For disability income insurance, it can be bought separately and can possibly replace our income in the event of disability. The premiums may be quite high so make sure you can afford it before purchasing.
2. Term plans which covers critical illness
The second and most important thing we can get for ourselves is to purchase an insurance with critical illness and total permanent disability coverage. There are probably about 36 critical illness covered which includes stroke, heart attack and many of the different cancers. A Straits times article recently wrote about a study which suggest that working adults in Singapore have inadequate cover if critical illness strikes. The study by Life Insurance Association (LIA) showed that an average working adult in Singapore only has critical illness cover of just $60,000 which is well under the LIA recommendation of $316,000.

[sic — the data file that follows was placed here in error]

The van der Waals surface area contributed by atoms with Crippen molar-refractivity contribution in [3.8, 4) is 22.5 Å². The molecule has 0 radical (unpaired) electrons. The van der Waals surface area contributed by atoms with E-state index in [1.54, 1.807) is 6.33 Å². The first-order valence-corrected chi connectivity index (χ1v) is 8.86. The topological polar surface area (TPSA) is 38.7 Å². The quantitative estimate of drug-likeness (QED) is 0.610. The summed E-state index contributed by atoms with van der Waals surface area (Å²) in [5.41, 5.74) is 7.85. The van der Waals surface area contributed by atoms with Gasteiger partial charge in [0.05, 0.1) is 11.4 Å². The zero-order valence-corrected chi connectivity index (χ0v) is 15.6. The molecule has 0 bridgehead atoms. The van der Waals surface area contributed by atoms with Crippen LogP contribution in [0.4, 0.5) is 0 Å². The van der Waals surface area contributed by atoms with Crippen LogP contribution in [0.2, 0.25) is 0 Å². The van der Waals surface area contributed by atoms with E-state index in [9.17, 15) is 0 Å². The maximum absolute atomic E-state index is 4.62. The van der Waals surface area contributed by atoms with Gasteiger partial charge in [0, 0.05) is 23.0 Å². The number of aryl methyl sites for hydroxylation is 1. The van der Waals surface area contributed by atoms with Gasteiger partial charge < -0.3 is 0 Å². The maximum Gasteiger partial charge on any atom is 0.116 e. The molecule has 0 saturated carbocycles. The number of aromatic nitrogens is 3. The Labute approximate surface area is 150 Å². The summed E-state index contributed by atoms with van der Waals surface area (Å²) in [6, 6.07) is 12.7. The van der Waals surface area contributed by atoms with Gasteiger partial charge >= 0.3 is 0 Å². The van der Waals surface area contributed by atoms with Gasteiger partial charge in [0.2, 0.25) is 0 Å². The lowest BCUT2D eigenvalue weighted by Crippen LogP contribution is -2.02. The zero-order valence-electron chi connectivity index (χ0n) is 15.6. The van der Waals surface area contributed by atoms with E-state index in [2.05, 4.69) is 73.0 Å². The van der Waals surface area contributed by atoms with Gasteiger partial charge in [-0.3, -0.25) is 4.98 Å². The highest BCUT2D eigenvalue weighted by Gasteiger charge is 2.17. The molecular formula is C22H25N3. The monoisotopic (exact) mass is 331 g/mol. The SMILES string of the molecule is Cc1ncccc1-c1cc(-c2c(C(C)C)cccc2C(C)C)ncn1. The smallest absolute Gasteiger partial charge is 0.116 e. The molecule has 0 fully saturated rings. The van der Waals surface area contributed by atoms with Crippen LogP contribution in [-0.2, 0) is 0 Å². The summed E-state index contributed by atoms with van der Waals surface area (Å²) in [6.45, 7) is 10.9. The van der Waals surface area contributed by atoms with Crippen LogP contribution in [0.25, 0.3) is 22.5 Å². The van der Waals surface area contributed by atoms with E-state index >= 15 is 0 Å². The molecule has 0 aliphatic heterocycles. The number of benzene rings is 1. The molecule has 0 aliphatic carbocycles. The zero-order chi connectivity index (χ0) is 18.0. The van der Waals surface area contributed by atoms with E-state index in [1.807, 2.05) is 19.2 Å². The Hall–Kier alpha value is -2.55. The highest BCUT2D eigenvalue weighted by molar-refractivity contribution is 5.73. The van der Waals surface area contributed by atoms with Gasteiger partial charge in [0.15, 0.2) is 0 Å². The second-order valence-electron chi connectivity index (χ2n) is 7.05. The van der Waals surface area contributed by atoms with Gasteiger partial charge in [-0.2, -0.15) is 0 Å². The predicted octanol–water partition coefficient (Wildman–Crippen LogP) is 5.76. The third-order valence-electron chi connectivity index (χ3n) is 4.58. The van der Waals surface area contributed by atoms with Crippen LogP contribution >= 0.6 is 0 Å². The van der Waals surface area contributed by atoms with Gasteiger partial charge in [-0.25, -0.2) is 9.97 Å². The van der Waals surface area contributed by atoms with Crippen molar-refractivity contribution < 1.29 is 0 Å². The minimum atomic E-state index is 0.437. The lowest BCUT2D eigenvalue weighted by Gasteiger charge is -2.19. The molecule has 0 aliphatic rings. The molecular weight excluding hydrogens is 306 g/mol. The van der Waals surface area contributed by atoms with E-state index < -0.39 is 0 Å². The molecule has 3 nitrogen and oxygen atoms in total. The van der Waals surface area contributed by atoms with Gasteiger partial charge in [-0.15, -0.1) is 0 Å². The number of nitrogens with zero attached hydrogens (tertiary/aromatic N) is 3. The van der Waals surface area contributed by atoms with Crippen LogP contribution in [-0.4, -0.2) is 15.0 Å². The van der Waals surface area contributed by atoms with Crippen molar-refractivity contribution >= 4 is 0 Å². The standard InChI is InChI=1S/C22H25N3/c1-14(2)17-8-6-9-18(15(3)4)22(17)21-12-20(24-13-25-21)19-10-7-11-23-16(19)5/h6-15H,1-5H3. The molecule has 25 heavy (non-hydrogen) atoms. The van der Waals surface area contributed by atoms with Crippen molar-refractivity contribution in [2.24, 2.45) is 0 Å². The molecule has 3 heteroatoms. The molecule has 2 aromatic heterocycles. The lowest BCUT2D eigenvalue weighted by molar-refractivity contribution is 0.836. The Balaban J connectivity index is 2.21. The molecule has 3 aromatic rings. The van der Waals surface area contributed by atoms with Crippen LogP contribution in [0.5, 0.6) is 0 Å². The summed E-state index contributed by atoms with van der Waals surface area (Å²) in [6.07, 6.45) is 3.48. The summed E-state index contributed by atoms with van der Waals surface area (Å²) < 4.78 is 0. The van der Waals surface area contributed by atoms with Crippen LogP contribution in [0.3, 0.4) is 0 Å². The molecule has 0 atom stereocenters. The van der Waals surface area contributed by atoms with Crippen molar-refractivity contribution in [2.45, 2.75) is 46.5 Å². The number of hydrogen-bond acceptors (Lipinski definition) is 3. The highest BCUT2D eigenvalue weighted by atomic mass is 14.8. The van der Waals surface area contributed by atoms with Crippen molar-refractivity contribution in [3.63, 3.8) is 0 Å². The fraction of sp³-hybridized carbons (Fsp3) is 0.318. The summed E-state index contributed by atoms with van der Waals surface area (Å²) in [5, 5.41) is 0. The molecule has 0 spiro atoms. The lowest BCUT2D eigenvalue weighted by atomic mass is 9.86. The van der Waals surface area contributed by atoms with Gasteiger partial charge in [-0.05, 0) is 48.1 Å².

I would think the problem is people generally buy whole life policies and the premiums are too much if we want to get a high coverage. Buying a term insurance with critical illness will be much more affordable. It probably will only cost around $1000-$1500 a year to be insured sufficiently with term insurance for those 30 years old and below so its good to get some term insurance if you’re still young.
This ends the 2 part series on creating awareness on the issues of long term healthcare cost in Singapore. The government actually has a 3rd enabling masterplan to support persons with disabilities but how long all these will get implemented is another question. The ageing population problem in Singapore is real. Disability is real too and that’s why we have all the wheelchair accessible initiatives all around the nation now.
I understand that there is an ongoing review for the various support schemes under the health ministry. I feel that some of the middle class families still fall through the cracks when it comes to support for unforeseen circumstances. Family members becoming disabled is one of them and this often comes with huge long term healthcare financial burden to deal with. Hopefully we will see more support along the way as our society progresses. Nevertheless, it is impossible for the government to support everyone as it would mean the younger generation have the bear the cost instead.